‘Business-friendly Climate Needed’
In an exclusive interview with BW Businessworld, World Bank country director, India, Onno Ruhl talks about the bank’s experience in working with various countries on ease of doing business
In an exclusive interview with BW Businessworld, World Bank country director, India, Onno Ruhl talks about the bank’s experience in working with various countries on ease of doing business, his association with the Department of Industrial Policy and Promotion (DIPP) for the purpose of ranking various Indian states on the ease of doing business index, as well as why the Modi government’s Make in India drive is much more than a manufacturing programme.
How do you look at the Narendra Modi government’s Make in India drive?
I think it’s a great initiative. For many, it’s just manufacturing; to me it’s a programme that creates jobs in India. In order to take advantage of its demographic dividend, it’s important for India to create jobs. That requires a business-oriented and job-driven approach.
What is the World Bank’s role in this? Is the World Bank supporting the idea in some manner or the other?
We have extensive relationship in supporting the DIPP that drives the Make in India programme. The main thing we are doing with the DIPP is supporting them on the Prime Minister’s goal of improving the ease of doing business ranking, including the state reports that you have heard about. Improving business climate is a very important part of Make in India. We have also worked with the DIPP on Startup India. That’s part of Make in India, too, and was famously launched by the Prime Minister. We have told the DIPP that we are always happy to provide support. Mostly our support has been on technical assistance — like on ease of doing business, how a goal could be achieved.
What has been the World Bank’s experience with other countries with similar programmes?
There are several countries that have set themselves ambitious targets for improving their ease of doing business ranks. Georgia had an ad on CNN on how we did it.
More recently, Russia and Rwanda — very different countries — have had very good results; and both of them have received similar type of assistance from the World Bank.
Any country that asks for this kind of support, we would readily give it.
The thing that I had never heard about before was the focus on startups and digital space. Clearly, India has a very specific strength there. In our team, there were people who knew about the constraints for startups.
Are you partnering with the Indian government on its Startup India initiative?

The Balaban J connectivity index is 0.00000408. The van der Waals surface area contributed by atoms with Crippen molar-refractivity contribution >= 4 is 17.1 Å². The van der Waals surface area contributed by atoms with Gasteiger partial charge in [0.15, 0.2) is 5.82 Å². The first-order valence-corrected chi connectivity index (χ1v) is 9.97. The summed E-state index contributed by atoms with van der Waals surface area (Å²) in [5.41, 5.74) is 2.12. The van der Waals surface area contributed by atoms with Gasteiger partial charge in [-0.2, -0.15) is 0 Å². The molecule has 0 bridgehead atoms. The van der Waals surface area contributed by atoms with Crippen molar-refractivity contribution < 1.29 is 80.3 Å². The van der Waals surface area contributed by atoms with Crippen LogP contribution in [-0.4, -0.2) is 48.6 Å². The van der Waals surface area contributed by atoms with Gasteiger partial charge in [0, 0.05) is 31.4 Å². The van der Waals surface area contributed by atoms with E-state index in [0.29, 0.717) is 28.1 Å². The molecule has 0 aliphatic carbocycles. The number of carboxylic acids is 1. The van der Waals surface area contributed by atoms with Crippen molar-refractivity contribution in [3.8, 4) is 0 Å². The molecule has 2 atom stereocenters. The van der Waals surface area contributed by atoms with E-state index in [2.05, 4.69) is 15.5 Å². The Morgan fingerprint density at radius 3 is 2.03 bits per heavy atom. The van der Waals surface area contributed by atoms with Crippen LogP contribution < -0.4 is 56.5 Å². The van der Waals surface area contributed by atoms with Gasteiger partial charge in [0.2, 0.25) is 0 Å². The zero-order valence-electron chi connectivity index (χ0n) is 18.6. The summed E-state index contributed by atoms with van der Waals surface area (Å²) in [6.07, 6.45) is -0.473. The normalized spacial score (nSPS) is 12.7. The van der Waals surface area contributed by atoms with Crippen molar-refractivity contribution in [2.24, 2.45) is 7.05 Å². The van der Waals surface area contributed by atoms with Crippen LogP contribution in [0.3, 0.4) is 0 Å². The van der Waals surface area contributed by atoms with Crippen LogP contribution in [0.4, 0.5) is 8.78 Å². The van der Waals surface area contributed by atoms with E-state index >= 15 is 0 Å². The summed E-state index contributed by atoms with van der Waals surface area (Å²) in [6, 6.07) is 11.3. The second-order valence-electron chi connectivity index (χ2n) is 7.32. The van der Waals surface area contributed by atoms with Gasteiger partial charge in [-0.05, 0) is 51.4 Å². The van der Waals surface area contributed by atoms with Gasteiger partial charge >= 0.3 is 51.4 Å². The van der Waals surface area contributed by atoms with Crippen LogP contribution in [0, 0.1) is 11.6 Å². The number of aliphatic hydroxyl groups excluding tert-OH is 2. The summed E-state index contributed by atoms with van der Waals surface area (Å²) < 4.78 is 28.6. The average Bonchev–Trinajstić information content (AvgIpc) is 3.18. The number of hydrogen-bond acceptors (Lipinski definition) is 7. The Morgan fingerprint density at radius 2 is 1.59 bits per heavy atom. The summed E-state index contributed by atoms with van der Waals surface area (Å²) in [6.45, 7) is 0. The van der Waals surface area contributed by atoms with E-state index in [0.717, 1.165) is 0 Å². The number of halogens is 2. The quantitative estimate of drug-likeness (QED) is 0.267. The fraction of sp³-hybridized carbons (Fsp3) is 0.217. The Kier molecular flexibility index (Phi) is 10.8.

Our team has discussed with the DIPP. There were questions like ease of doing business and patents. We just shared with them some experiences. The startup initiative is completely the government’s package.
Do you think the time and conditions are right for another manufacturing wave in India?
Manufacturing to some extent is obviously important. But manufacturing has also changed a lot. Manufacturing is increasingly getting mechanised. We are now talking about the fourth Industrial Revolution. In manufacturing much is happening. The first thing is China is no longer a low-cost manufacturing destination. Jobs are moving out of China. But where they are moving, we don’t know 100 per cent. India would like to get some of them. Big competition would be places like Vietnam and Malaysia.
I personally think that India has a very good value proposition. First of all, India has a very large home market. The country is also well-positioned to be manufacturing for Africa. If you look at Startup India, then most of these enterprises are services. If you look at the single-biggest employment sector in the world, it’s probably tourism.
I don’t equate Make in India with manufacturing. Manufacturing is good. But I won’t advocate Make in India primarily as a manufacturing programme.
You partnered with the DIPP in preparing the ease of doing business index for the states. How was the overall experience?
The PM has set a very ambitious goal of getting into the top 50 on the ease of doing business index in the next three years. Rwanda did something similar in four years. Russia in four years went from somewhere India is to the 60s. India’s task is ambitious; it’s not impossible.
Are you partnering Indian states?
Quite a few states have asked us to send teams to understand why they didn’t do as well as they expected in the report.
What are the main challenges that the Make in India programme faces?
Internationally, the economic environment is not very good. Domestic growth is good, domestic market is big. Exports are disappointing, so that’s the first challenge. It’s not just the external environment. The next big challenge is infrastructure, which is good in some places but not so good in other places. So some locations are much better than the others. GST is another challenge; this is a reform that is good for everybody in India. GST will help India in creating more jobs. India has very high skills at the top end, particularly in the services industry. But it doesn’t have deep and broad skills in all ranges. Make in India has to go hand in hand with Skill India. Make in India is about creating millions and millions of jobs.